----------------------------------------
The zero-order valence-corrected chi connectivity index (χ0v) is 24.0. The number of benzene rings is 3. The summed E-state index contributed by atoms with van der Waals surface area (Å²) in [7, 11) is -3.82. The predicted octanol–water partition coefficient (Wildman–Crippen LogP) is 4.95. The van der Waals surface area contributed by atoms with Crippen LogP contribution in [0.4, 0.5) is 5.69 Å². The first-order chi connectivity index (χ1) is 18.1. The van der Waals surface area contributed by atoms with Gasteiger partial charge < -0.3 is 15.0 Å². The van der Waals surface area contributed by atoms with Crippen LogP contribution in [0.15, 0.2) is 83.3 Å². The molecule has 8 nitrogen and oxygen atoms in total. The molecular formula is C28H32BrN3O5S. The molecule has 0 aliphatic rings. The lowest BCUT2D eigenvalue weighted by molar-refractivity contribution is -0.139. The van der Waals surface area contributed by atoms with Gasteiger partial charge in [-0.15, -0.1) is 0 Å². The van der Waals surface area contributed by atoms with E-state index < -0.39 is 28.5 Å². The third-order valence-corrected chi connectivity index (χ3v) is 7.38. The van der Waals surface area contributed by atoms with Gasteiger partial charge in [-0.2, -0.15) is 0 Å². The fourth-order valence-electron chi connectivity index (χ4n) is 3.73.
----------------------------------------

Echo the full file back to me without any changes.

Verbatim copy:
The zero-order valence-corrected chi connectivity index (χ0v) is 24.0. The number of benzene rings is 3. The summed E-state index contributed by atoms with van der Waals surface area (Å²) in [7, 11) is -3.82. The predicted octanol–water partition coefficient (Wildman–Crippen LogP) is 4.95. The van der Waals surface area contributed by atoms with Crippen LogP contribution in [0.4, 0.5) is 5.69 Å². The first-order chi connectivity index (χ1) is 18.1. The van der Waals surface area contributed by atoms with Gasteiger partial charge < -0.3 is 15.0 Å². The van der Waals surface area contributed by atoms with Crippen LogP contribution in [0.15, 0.2) is 83.3 Å². The molecule has 8 nitrogen and oxygen atoms in total. The molecular formula is C28H32BrN3O5S. The molecule has 0 aliphatic rings. The lowest BCUT2D eigenvalue weighted by molar-refractivity contribution is -0.139. The van der Waals surface area contributed by atoms with Gasteiger partial charge in [-0.15, -0.1) is 0 Å². The van der Waals surface area contributed by atoms with E-state index < -0.39 is 28.5 Å². The third-order valence-corrected chi connectivity index (χ3v) is 7.38. The van der Waals surface area contributed by atoms with Gasteiger partial charge in [-0.2, -0.15) is 0 Å². The fourth-order valence-electron chi connectivity index (χ4n) is 3.73.